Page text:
Why The Book is Better Than The Movie

Inevitably, every time a new film adaptation comes out, people get up in arms about how it’s not like the original book. The characters are vapid, the world is two-dimensional, the plot was watered down, etc. Often, it’s not just reader/movie-goers who are upset, but the authors of the original works themselves. This is understandable. You spend five years pouring your heart and soul into a novel, only to have the characters you loved and cherished be grossly caricatured and misrepresented on-screen. I’m sure it must feel like being misquoted in the press. Authors stand up and shout, “That’s not what I said!” Sometimes, in court.

Unless your last name is King, Rowling, or Sparks, you have very little say in how your book is adapted. Once you sign those papers, you’ve given up custody of your baby forever. They may not raise him the way you’d like.

 

Because chainsaws splatter too much.  Photo Courtesy of Brenna Richardson © 2013

Because chainsaws splatter too much.
Photo Courtesy of Brenna Richardson © 2013

I’m not an expert or a Hollywood insider. I’ve written a few screenplays, optioned one of them, sat in some meetings, and rubbed shoulders with sleazy producer stereotypes. In my limited experience, though, I feel like I’ve come to some pretty good conclusions as to why bad movies get made. And, more to the point, why authors should be cautious about having their work adapted to the screen.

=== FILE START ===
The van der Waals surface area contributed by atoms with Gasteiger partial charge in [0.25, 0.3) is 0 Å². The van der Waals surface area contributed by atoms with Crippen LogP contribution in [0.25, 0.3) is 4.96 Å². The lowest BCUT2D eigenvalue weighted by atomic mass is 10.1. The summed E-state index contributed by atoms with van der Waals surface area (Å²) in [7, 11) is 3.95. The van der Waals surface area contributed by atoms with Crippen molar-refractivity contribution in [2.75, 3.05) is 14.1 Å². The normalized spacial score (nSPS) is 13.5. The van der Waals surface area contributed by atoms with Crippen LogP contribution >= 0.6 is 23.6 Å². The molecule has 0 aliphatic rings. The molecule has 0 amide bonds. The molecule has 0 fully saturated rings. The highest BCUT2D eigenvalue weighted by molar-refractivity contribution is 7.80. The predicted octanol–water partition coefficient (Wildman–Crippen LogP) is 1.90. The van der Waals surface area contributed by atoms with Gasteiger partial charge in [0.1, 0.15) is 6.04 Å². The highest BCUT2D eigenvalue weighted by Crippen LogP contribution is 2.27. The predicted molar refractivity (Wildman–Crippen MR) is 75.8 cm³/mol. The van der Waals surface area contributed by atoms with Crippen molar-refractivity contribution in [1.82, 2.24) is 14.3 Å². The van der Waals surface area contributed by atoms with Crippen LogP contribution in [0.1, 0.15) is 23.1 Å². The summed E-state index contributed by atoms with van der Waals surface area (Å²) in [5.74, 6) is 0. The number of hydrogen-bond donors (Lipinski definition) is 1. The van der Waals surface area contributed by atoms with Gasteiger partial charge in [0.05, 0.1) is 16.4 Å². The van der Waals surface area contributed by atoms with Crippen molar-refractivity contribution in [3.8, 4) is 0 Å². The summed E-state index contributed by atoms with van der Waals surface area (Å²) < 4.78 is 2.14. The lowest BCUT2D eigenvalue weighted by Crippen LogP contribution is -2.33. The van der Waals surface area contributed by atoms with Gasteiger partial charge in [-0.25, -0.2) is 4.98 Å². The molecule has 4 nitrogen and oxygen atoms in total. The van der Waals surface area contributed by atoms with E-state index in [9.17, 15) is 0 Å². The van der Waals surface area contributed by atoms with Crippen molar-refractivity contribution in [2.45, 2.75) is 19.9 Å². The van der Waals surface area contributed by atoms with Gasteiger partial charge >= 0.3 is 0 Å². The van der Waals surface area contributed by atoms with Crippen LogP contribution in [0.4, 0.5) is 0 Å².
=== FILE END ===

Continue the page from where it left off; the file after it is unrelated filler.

I will move from the general and obvious to the more specific.

Longer is Not Necessarily Better

That massive tome you wrote, with intersecting sub-plots and an entire folio with nothing but singing elves? Yeah, it’s not going to fit. A standard screenplay is 90-120 pages. These aren’t like the double-spaced pages of your manuscript either. Each page corresponds to approximately one minute of screentime. There is no way to fit in all the minutia of a book into a movie. With the thousands of dollars forked out for each day of shooting costs, the director will be under a lot of pressure to trim the fat. Sometimes he ends up trimming some muscle and bone too. Some movies are longer than two hours of course, but that’s not always for the  better.

What You See is What You Get

In a book you can spend pages describing a scene, a character, or a period in history. You work in concert with the reader’s imagination to create a mood, the tone of the people and places you describe. You can jump in and out of character’s heads, pass through walls, and experience the world through a character’s five senses. There are very few limits on what is possible in a novel.

In a movie you are down to two things. Light and sound. That’s it. In a screenplay, you are only allowed to write what the camera sees and the microphone hears. Dialogue and scene description. A whole lot of the nuance in the description in the original novel can be lost in the transposition.

Collaboration – Or the Lack of It

When you write a novel, you alone are responsible for the finished product. The words come out of your head and onto the page. Editors can make recommendations to the text, but in the end the final choices are yours. Your work sinks or swims based entirely on your choices.

A movie crew consists of hundreds if not thousands of people. There are lighting people, camera people, sound people, costume designers, actors, set dressers, prop masters, location scouts, directors, assistant directors, second assistant directors, screenwriters, script consultants, script supervisors, producers, dog trainers, snake wranglers, and people with enormous egos who have no job whatsoever, but just like wandering around the set talking about how they knew someone famous in their prime.